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SHANGHAI — Arriving relatively late into the China market, Italian luxury brand Bottega Veneta is certainly making up for lost time.
This story first appeared in the May 18, 2012 issue of WWD. Subscribe Today.
While the brand only opened its first store in China in 2007, Thursday’s grand opening of the 22nd store in China — the fourth in Shanghai — brought together customers, industry executives and fashionistas to celebrate the brand’s increasing popularity in China. The new store at the Yi Feng Galleria mall, near Shanghai’s most exclusive address on the Bund waterfront, will be the brand’s largest in China. It will also be Bottega Veneta’s first store to double as gallery space, where works by promising Chinese photographers will be on display starting in August.
The opening highlighted how the brand sets itself apart from other Western labels hoping to making inroads in one of the fastest-growing economies in the world. With no red carpet, few VIP appearances, and not so much as a brand spokesmodel, the event was as understated as Bottega itself. The biggest names in attendance were chief executive officer Marco Bizzarri and creative director Tomas Maier. In a country where flashy bling still holds cachet, that kind of quiet confidence is unusual, but it seems it has definitely found its place here.
Guests mingled amid displays of bags and clothing, Bottega bags on their shoulders and glasses of Champagne in hand as they gathered around female artisans from the brand’s Vicenza, Italy, workshop demonstrating the signature weaving technique that has made Bottega Veneta recognizable throughout the world. The opening showcased the next phase of the brand’s “Initials” project, which will offer personalization services for customers. Harking back to the brand’s motto of “When your own initials are enough,” the artisans, wearing tan lab coats, hand-stitched crocodile skin initials onto purchased bags. Thirty bags sold at the opening, with one shopper snapping up five.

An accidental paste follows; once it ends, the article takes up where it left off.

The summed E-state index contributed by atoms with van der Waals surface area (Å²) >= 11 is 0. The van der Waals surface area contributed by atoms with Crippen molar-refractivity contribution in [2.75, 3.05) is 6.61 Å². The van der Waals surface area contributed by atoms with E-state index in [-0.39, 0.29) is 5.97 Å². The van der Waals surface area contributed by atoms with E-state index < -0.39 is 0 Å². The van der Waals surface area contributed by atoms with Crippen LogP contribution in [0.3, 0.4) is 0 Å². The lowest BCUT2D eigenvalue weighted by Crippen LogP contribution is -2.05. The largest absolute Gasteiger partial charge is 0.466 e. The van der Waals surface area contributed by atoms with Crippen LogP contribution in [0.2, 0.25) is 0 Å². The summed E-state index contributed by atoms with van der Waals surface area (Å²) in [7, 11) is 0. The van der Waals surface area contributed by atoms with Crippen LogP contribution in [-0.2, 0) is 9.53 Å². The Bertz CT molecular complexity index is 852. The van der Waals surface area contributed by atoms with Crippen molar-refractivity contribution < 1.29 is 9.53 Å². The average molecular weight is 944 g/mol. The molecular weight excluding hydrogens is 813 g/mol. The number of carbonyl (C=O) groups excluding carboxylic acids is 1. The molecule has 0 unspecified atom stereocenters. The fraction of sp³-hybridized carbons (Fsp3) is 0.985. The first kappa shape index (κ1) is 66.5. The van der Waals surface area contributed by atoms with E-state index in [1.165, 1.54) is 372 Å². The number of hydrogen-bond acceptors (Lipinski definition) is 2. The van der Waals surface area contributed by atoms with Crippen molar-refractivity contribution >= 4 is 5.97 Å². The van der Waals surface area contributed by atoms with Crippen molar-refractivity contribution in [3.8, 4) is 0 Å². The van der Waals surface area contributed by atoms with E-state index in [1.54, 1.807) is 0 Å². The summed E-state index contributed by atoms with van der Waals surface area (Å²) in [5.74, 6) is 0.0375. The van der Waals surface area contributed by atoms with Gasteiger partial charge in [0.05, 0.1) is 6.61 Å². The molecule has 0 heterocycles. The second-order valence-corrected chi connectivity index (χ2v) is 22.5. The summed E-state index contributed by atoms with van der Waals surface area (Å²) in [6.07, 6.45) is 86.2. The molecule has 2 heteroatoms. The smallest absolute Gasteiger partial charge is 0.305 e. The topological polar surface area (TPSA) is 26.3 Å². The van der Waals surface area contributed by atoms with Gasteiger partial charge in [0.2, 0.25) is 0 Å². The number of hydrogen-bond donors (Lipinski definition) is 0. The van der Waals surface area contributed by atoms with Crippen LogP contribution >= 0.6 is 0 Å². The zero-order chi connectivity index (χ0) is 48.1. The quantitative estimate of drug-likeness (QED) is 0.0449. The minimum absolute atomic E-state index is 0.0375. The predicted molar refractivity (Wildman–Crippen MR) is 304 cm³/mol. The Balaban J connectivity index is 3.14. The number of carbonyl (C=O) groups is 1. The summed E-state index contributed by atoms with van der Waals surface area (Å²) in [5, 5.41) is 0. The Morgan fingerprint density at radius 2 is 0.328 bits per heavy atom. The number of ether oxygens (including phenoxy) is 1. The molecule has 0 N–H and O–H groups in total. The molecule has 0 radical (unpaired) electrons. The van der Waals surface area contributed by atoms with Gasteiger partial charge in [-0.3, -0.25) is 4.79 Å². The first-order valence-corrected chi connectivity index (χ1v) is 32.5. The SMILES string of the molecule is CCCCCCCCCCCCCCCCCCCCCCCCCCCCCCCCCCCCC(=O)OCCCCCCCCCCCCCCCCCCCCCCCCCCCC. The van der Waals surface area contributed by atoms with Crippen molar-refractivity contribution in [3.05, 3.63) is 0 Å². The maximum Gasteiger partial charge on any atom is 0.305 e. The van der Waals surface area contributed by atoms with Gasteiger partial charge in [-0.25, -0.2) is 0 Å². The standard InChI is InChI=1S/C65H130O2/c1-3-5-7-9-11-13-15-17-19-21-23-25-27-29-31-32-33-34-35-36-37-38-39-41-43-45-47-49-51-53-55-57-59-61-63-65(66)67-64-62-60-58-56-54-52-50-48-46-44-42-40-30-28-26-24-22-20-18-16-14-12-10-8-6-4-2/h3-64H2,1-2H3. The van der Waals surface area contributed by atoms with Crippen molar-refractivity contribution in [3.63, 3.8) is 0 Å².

Guests at the event inevitably used the same word to describe the appeal of Bottega Veneta products: “low-key.” Chinese actress Zhou Xian Xin said she specifically buys Bottega Veneta bags because they don’t carry a logo, pointing out that the past two to three years have seen a developing trend of low-key luxury here. Shanghai resident Judy Ren, age 30, clutched a BV wallet and a small BV handbag in one hand. “This brand is quite understated but they really value the details and it’s high-quality, so you feel it is really worth owning,” she said.
In fact, that toned-down quality has been earning Bottega a growing legion of followers in China. This segment of luxury customers are becoming more interested in fashion that’s not flashy. Bizzarri said the brand’s understanding of their Chinese consumers has evolved over the years. “At the very beginning, we needed to make sure that the Bottega Veneta values were matching Chinese consumer behavior,” he said. “That’s why we were a little cautious at the beginning. Afterward, we realized that the Chinese consumer is very sophisticated. Of course there are a lot of people that are still buying and showing off logos, there’s nothing against it, but the point is that we are approaching a consumer that is different.”